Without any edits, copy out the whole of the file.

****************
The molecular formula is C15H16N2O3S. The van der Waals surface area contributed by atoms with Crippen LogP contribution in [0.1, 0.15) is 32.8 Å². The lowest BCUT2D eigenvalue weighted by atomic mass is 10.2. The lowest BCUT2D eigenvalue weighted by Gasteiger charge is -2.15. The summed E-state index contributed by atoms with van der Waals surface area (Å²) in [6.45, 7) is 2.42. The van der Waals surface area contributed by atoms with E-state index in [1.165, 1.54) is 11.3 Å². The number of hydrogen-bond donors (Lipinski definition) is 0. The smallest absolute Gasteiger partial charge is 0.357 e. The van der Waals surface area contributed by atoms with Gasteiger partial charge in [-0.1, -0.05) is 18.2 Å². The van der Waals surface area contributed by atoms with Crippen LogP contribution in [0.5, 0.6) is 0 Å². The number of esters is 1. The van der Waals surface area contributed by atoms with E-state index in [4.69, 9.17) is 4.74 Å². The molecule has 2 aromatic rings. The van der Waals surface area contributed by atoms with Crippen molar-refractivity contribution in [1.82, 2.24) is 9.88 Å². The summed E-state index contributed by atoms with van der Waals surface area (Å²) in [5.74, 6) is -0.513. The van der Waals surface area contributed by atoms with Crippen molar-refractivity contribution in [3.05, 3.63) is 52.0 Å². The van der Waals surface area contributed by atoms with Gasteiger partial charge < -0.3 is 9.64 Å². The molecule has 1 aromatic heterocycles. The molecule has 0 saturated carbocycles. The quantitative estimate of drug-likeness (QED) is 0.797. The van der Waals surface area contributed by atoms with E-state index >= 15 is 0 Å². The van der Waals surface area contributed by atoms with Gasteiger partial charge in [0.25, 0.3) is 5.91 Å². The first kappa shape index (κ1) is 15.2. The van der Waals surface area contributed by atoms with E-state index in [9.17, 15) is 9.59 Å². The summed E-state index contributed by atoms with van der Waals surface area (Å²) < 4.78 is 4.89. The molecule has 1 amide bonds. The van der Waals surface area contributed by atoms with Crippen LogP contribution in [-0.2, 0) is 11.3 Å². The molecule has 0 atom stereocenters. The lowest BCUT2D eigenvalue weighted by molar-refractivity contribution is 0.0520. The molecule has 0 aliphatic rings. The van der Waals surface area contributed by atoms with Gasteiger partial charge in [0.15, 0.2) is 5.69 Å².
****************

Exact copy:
The molecular formula is C15H16N2O3S. The van der Waals surface area contributed by atoms with Crippen LogP contribution in [0.1, 0.15) is 32.8 Å². The lowest BCUT2D eigenvalue weighted by atomic mass is 10.2. The lowest BCUT2D eigenvalue weighted by Gasteiger charge is -2.15. The summed E-state index contributed by atoms with van der Waals surface area (Å²) in [6.45, 7) is 2.42. The van der Waals surface area contributed by atoms with E-state index in [1.165, 1.54) is 11.3 Å². The number of hydrogen-bond donors (Lipinski definition) is 0. The smallest absolute Gasteiger partial charge is 0.357 e. The van der Waals surface area contributed by atoms with Gasteiger partial charge in [-0.1, -0.05) is 18.2 Å². The van der Waals surface area contributed by atoms with Crippen LogP contribution in [0.5, 0.6) is 0 Å². The number of esters is 1. The van der Waals surface area contributed by atoms with E-state index in [4.69, 9.17) is 4.74 Å². The molecule has 2 aromatic rings. The van der Waals surface area contributed by atoms with Crippen molar-refractivity contribution in [1.82, 2.24) is 9.88 Å². The summed E-state index contributed by atoms with van der Waals surface area (Å²) in [5.74, 6) is -0.513. The van der Waals surface area contributed by atoms with Crippen molar-refractivity contribution in [3.05, 3.63) is 52.0 Å². The van der Waals surface area contributed by atoms with Gasteiger partial charge < -0.3 is 9.64 Å². The molecule has 1 aromatic heterocycles. The molecule has 0 saturated carbocycles. The quantitative estimate of drug-likeness (QED) is 0.797. The van der Waals surface area contributed by atoms with E-state index >= 15 is 0 Å². The van der Waals surface area contributed by atoms with Gasteiger partial charge in [0.25, 0.3) is 5.91 Å². The first kappa shape index (κ1) is 15.2. The van der Waals surface area contributed by atoms with E-state index in [9.17, 15) is 9.59 Å². The summed E-state index contributed by atoms with van der Waals surface area (Å²) < 4.78 is 4.89. The molecule has 1 amide bonds. The van der Waals surface area contributed by atoms with Crippen LogP contribution in [-0.2, 0) is 11.3 Å². The molecule has 0 atom stereocenters. The lowest BCUT2D eigenvalue weighted by molar-refractivity contribution is 0.0520. The molecule has 0 aliphatic rings. The van der Waals surface area contributed by atoms with Gasteiger partial charge in [0.15, 0.2) is 5.69 Å².